“Bossy” is not the R-Word

Beyonce and Sheryl Sandberg are two women I am not eager to take issue with–I admire them both. I want my daughter–and son–to admire them, too. The two women are smart, independent, confident and successful people who run huge business enterprises with effectiveness, and, probably, with grace and compassion. Maybe they bring the hammer down, too, now and again, when they’re not getting the results they want. Bosses do that sometimes.

They have this new campaign to “Ban Bossy,” because words matter and apparently by middle school, some girls are not eager to be leaders because they fear being called “bossy.” Hmmm.

Look–I don’t want my children or my nieces or nephews or any other child to be called a name out of animosity or as an unintentional put-down. I don’t want any child hurt because of the ignorant or intended use of a hurtful word. Try using the R-word in front of me. I will bring the hammer down on your psyche.

But a girl being called bossy? Maybe I’m a jerk, but it doesn’t concern me. What concerns me is what a girl’s reaction to the word might be… what any person’s reaction might be to a word that is neither cruel nor vile.

I say this, as a likely jerk (but not a cruel nor vile one), because I too, have been called bossy. The thing is, I am quite content with *being* bossy. I’m good at it. And to all the girls (and women) out there who don’t like to be or don’t want to be called bossy?

Get ready for some advice from a middle-aged bossy pants. (Advice, not law. My opinion, not fact. If you’re a bossy girl like me, you probably love rules. But what I’m about to say? Ignore it or lap it up, I’m okay with either.) Here goes.

If you’re being called bossy, it’s for one of two reasons: 1) you’re being a bad boss, and the person using the word has a limited vocabulary and intends to say something else, or 2) you’re being a good boss, and the person using the word just doesn’t feel like being bossed by you.

If it’s reason number 2 — well, relax. You can’t change that. Maybe play a different game, or try another tactic. (Read on, this will make sense in a couple paragraphs.)

But what’s a girl to do with reason number 1?

For starters, what’s a bad boss? Well, a bad boss loves, or needs, to be around people who agree with her and do things for her. A bad boss doesn’t communicate her goals or needs very well, and kind of expects people to just *know.* A bad boss is quick to lose her temper and punish her subordinates rather than help them improve. A bad boss tends to speak loudly, and not very nicely, to the people she bosses. A bad boss takes credit for the good others do, and blames others when she makes a mistake.

And a good boss? Well, she’s basically the opposite of all that above. She likes to surround herself with people who think differently some, if not all the time. She’s actually a bit suspicious of those who are too nice to her, too eager to do what she wants. She is always very clear about what she wants, and is eager to learn what other people want. She doesn’t lose her temper very often, and if she does, it’s for a damn good reason. Mostly though, she wants to help people be better at whatever they’re doing. She tends to speak less and listen more. She will take the blame for her subordinates without hesitation, and she will give (and broadcast) credit to those same folks freely. She shares. She knows she’s not perfect. She’s knows she’s not alone.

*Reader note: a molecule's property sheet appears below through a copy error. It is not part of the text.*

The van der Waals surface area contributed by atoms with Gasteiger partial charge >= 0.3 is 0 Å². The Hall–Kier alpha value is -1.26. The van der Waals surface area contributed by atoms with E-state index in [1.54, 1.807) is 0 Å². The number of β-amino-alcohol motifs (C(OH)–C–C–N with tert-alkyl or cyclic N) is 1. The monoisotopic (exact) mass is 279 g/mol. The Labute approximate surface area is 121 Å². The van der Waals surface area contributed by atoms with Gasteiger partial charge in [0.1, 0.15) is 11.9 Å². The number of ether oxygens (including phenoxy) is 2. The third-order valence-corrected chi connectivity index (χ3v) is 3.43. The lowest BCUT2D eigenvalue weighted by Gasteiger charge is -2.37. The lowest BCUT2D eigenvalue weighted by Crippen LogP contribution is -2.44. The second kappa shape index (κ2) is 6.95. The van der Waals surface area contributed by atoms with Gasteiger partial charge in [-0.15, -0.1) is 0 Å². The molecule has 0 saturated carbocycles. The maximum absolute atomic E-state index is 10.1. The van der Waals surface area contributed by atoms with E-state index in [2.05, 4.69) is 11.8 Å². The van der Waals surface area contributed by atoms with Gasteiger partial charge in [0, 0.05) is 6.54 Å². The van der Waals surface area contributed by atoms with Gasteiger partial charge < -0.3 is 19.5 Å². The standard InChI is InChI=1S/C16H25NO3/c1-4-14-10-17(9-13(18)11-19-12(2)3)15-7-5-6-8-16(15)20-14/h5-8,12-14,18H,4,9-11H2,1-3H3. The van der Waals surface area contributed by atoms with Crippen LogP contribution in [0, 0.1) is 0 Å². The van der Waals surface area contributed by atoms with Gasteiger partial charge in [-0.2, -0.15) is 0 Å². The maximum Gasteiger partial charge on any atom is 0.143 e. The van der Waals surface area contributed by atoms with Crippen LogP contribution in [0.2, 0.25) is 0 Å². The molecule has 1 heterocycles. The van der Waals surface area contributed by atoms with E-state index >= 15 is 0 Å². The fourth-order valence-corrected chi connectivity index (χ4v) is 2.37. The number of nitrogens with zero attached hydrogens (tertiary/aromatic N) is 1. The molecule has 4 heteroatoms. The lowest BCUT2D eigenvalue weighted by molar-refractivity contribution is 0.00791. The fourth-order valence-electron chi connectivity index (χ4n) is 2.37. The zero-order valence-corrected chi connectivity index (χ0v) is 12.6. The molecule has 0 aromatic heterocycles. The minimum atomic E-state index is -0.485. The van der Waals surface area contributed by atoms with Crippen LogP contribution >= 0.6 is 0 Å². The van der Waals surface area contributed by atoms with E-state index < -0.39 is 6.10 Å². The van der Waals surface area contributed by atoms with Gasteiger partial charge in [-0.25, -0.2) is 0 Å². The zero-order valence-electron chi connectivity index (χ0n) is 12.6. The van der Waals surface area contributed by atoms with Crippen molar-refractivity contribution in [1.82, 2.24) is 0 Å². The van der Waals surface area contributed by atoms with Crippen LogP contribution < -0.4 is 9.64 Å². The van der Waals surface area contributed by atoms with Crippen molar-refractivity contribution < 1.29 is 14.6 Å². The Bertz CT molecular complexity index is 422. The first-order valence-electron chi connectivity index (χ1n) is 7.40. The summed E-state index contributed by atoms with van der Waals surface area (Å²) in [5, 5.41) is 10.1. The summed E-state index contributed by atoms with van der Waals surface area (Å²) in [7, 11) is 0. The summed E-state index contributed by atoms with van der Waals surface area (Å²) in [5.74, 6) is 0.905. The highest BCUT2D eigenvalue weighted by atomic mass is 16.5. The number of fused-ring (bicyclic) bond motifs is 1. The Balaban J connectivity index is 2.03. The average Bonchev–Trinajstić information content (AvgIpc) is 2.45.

Come to think of it, she sounds a lot like a good friend (just one who is ultimately accountable and has a certain level of power over you).

So. If somebody calls you bossy, know that yes, you are a leader, you are comfortable being in charge, you have high expectations, you are ambitious, all that good stuff. But… Yes, “but.”

If somebody calls you bossy, you–as all effective leaders do–need to look at yourself. Think about how you’re treating people. Sometimes people say “bossy” when they mean “dismissive” or “impatient” or “self-centered.” You know, that bad-boss vibe.

And kids don’t always have the best or most accurate vocabulary. Sometimes they just mean “mean.” Are you listening to others and caring about their opinions? Are you being patient? Are you treating your friends well? Do your friends just want a chance to be in charge, too? Are you sharing? Are you acknowledging that you might not be right?

I don’t want to hurt your feelings with this advice, and I especially don’t want the word “bossy” to hurt your feelings. I want all the bossy girls out there to *own* their bossiness, and know that they always have a choice: be a good boss, or be a bad boss.

After all, being called “bossy” didn’t stop Sheryl Sandberg, did it? I’m guessing that she’s an excellent boss, at least most of the time (being human, and all).

Banning  the word “bossy” won’t change much. Hearing “leadership skills” instead of “bossy” won’t make you a better leader, a better boss, or even a better friend.

Leadership. Friendship. These are actions. They are the result of learned behaviors.

So be bossy, already. Be a friend. Lead, listen, and learn. Lean in, too, if you want.

Just always be willing to be better at it.

**Updated** Just watched this ABC news piece on first-grade girls’ reactions to the word. Girls in that television segment seemed to understand that it was a *behavior* that was evoking a negative reaction from the person using the word “bossy.” “People don’t like to be bossed around.” Exactly, little girl. I’ll say this in another way. For some reason, there are women out there who have been called “bossy” and it didn’t change their ambitions. There are girls like that, too: 2/3 of them, per the research cited. Rather than banning a word, how about we focus on what makes those 2/3 less concerned about the word?

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